All this inevitably led to the consolidation of the new science of microrobotics and to forming related professional communities, which happened at the beginning of the 1990s. It means that microrobotics, as an independent subject of scientific investigation, has existed for 25-30 years now and gradually gained maturity. The feasibility of medical in-vivo microrobotics was demonstrated by experiments on animals. High-precision microrobots successfully implemented sophisticated and fully automated nanohandling sequences on nanowires, graphene flakes, nano-spheres, and other 1D-, 2D- and 3D objects at the nanoscale. Many labs deliver promising results on intelligent microrobot swarms, large amounts of mobile microrobots operating in coordinated ways to perform a monitoring task. Microrobotics is the best way to become a prominent member of the large robotic family that includes industrial robots, service robots, medical and rehabilitation robots, cleaning robots, humanoid robots, and others.


We are following the fundamental idea of robotics to mimic the functions of a human or of an animal. There are three major functions: to collect data from the environment (sensing), to process this data, to extract valuable information and make a decision (control), and to implement the decision and adjust the robot’s behavior (actuation). Obviously, the robots need the energy to implement these functions (energy supply).

The ultimate dream of any robotic researcher is to achieve fully autonomous behavior. It means that all four functional components are “on-board”, and the robot can operate without any external control. Humanoid robots or autonomous vehicles are good examples reflecting the current R&D activities. Microrobots are, however, limited in size, so it is not possible to integrate all the components. That is why in most application fields robots have to rely on external sensors.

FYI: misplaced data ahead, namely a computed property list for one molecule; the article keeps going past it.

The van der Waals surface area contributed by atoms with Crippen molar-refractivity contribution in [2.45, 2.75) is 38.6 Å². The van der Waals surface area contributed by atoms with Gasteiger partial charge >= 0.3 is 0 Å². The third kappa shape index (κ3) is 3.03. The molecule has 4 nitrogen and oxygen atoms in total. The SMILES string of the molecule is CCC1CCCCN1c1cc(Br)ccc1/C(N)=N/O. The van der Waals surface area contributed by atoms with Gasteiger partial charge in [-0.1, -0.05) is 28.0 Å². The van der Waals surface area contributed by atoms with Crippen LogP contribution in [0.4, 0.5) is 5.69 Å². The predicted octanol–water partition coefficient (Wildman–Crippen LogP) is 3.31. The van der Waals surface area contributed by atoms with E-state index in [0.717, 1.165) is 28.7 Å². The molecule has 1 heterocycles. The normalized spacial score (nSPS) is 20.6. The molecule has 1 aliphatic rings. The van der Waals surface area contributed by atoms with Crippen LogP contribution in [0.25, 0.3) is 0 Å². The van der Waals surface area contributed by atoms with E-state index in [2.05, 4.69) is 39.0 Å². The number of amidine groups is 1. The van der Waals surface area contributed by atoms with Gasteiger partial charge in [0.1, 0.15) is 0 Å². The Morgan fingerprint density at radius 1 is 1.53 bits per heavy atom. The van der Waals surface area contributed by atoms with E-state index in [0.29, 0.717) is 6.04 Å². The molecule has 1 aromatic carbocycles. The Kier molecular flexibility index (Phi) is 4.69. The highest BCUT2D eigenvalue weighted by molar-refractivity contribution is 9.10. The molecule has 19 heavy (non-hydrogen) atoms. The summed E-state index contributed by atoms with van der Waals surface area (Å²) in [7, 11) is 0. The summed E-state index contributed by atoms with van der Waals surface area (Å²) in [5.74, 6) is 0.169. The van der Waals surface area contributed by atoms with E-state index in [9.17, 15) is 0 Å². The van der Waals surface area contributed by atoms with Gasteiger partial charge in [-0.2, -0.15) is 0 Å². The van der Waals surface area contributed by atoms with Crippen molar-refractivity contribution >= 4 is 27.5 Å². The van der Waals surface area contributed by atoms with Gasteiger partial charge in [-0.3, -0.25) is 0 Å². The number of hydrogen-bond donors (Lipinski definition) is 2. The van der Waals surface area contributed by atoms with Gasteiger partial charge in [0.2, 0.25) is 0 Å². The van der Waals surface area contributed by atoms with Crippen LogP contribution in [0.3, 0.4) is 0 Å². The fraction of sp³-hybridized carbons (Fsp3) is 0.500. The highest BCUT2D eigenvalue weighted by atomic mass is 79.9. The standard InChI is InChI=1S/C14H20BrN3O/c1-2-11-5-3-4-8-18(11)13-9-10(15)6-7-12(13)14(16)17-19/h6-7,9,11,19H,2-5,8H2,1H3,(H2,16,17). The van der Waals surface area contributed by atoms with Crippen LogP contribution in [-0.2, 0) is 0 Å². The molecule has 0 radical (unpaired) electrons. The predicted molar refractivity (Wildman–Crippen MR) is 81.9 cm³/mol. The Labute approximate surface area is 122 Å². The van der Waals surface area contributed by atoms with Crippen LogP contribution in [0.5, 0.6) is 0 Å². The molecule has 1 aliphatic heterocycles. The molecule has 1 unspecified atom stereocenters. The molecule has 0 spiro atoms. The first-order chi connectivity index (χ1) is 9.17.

The design – and the corresponding fabrication method –depends on the size of robot components, which, in turn, depends on the application. Having in mind the large diversity of applications, it is not possible to give a simple recommendation on “how to design a microrobot”. A sensible approach would always be to start from a set of performance specifications. It will lead to a set of design constraints: robot size, movement range, force range, necessary sensor data, compatibility with environmental conditions, and so on. Then, one has to think about suitable actuation and sensor approaches, as well as about materials for the robot implementation. After we have clarified all this, we may start with design, having in mind the existing fabrication options.

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Important design feature, especially for high-precision microrobots, is the use of flexible joints fabricated by material tapering. Regular joints have non-neglectable mechanical play resulting in positioning uncertainty that can be comparable with the desired positioning precision. In such cases it is not possible to control the robot’s position, and the use of flexible joints is the only solution. The intrinsic re-store force based on mechanical properties (stiffness) of the material is the other essential feature of a flexible joint. The most frequently applied driving methods in high-precision microrobotics, the slip-stick drive, the inchworm drive, and the ultrasonic drive, are frequently implemented by piezoelectric actuators in combination with flexible joints. Many mobile microrobots mimicking insects, birds, fishes, and other animals (biomimetic robotics) are also frequently designed using flexible joints.